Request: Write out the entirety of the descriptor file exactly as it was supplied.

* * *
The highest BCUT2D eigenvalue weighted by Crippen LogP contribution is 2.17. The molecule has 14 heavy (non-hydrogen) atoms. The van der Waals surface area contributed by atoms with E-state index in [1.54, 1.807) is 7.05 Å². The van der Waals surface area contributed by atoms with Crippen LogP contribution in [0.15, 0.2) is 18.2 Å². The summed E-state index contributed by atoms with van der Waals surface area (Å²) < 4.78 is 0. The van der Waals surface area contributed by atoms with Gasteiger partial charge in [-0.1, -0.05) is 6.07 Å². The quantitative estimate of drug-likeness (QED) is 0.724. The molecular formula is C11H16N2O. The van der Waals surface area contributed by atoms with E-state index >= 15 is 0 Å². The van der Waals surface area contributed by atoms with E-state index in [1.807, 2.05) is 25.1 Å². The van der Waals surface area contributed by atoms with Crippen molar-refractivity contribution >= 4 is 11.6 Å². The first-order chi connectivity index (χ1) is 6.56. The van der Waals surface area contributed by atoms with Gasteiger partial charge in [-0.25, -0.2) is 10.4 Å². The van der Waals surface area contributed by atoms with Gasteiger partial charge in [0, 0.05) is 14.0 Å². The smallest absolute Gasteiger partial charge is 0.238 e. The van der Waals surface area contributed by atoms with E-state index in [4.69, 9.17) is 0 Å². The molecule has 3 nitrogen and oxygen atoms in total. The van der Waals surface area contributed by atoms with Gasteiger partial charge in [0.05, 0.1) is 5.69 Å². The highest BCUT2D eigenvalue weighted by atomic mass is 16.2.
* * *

The highest BCUT2D eigenvalue weighted by Crippen LogP contribution is 2.17. The molecule has 14 heavy (non-hydrogen) atoms. The van der Waals surface area contributed by atoms with E-state index in [1.54, 1.807) is 7.05 Å². The van der Waals surface area contributed by atoms with Crippen LogP contribution in [0.15, 0.2) is 18.2 Å². The summed E-state index contributed by atoms with van der Waals surface area (Å²) < 4.78 is 0. The van der Waals surface area contributed by atoms with Gasteiger partial charge in [-0.1, -0.05) is 6.07 Å². The quantitative estimate of drug-likeness (QED) is 0.724. The molecular formula is C11H16N2O. The van der Waals surface area contributed by atoms with E-state index >= 15 is 0 Å². The van der Waals surface area contributed by atoms with E-state index in [1.807, 2.05) is 25.1 Å². The van der Waals surface area contributed by atoms with Crippen molar-refractivity contribution >= 4 is 11.6 Å². The first-order chi connectivity index (χ1) is 6.56. The van der Waals surface area contributed by atoms with Gasteiger partial charge in [-0.25, -0.2) is 10.4 Å². The van der Waals surface area contributed by atoms with Gasteiger partial charge in [0, 0.05) is 14.0 Å². The smallest absolute Gasteiger partial charge is 0.238 e. The van der Waals surface area contributed by atoms with E-state index in [4.69, 9.17) is 0 Å². The molecule has 3 nitrogen and oxygen atoms in total. The van der Waals surface area contributed by atoms with Gasteiger partial charge in [0.05, 0.1) is 5.69 Å². The highest BCUT2D eigenvalue weighted by atomic mass is 16.2.